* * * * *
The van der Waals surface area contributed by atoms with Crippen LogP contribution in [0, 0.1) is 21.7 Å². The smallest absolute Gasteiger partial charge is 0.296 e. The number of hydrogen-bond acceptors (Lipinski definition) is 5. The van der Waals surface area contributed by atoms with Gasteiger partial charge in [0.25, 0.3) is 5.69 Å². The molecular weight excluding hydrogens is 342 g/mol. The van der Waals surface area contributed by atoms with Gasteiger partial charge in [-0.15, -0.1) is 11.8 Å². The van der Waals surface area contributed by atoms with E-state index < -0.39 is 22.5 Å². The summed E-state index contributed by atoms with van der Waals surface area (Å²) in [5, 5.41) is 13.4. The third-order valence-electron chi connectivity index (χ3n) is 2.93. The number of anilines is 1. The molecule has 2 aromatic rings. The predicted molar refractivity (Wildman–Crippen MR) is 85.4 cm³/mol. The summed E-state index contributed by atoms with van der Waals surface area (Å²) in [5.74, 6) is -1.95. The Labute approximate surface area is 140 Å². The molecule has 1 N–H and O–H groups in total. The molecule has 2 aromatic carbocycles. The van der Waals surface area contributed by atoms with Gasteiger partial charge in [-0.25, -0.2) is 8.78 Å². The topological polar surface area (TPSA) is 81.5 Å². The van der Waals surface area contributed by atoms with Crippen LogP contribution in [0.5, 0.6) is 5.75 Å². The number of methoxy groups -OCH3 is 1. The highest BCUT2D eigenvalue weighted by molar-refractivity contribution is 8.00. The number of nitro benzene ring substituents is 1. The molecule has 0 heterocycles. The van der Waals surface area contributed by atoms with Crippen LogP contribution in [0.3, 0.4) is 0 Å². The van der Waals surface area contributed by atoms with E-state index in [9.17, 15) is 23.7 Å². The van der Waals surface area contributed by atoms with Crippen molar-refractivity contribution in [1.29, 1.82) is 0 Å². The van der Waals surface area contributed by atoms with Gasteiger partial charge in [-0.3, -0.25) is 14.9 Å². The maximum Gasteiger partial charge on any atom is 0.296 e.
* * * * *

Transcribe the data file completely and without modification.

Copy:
The van der Waals surface area contributed by atoms with Crippen LogP contribution in [0, 0.1) is 21.7 Å². The smallest absolute Gasteiger partial charge is 0.296 e. The number of hydrogen-bond acceptors (Lipinski definition) is 5. The van der Waals surface area contributed by atoms with Gasteiger partial charge in [0.25, 0.3) is 5.69 Å². The molecular weight excluding hydrogens is 342 g/mol. The van der Waals surface area contributed by atoms with Gasteiger partial charge in [-0.15, -0.1) is 11.8 Å². The van der Waals surface area contributed by atoms with E-state index < -0.39 is 22.5 Å². The summed E-state index contributed by atoms with van der Waals surface area (Å²) in [5, 5.41) is 13.4. The third-order valence-electron chi connectivity index (χ3n) is 2.93. The number of anilines is 1. The molecule has 2 aromatic rings. The predicted molar refractivity (Wildman–Crippen MR) is 85.4 cm³/mol. The summed E-state index contributed by atoms with van der Waals surface area (Å²) in [5.74, 6) is -1.95. The Labute approximate surface area is 140 Å². The molecule has 1 N–H and O–H groups in total. The molecule has 2 aromatic carbocycles. The van der Waals surface area contributed by atoms with Gasteiger partial charge in [-0.25, -0.2) is 8.78 Å². The topological polar surface area (TPSA) is 81.5 Å². The van der Waals surface area contributed by atoms with Crippen LogP contribution in [0.5, 0.6) is 5.75 Å². The number of methoxy groups -OCH3 is 1. The highest BCUT2D eigenvalue weighted by molar-refractivity contribution is 8.00. The number of nitro benzene ring substituents is 1. The molecule has 0 heterocycles. The van der Waals surface area contributed by atoms with Crippen LogP contribution in [0.3, 0.4) is 0 Å². The van der Waals surface area contributed by atoms with E-state index in [9.17, 15) is 23.7 Å². The van der Waals surface area contributed by atoms with Crippen molar-refractivity contribution in [1.29, 1.82) is 0 Å². The van der Waals surface area contributed by atoms with Gasteiger partial charge in [-0.3, -0.25) is 14.9 Å². The maximum Gasteiger partial charge on any atom is 0.296 e.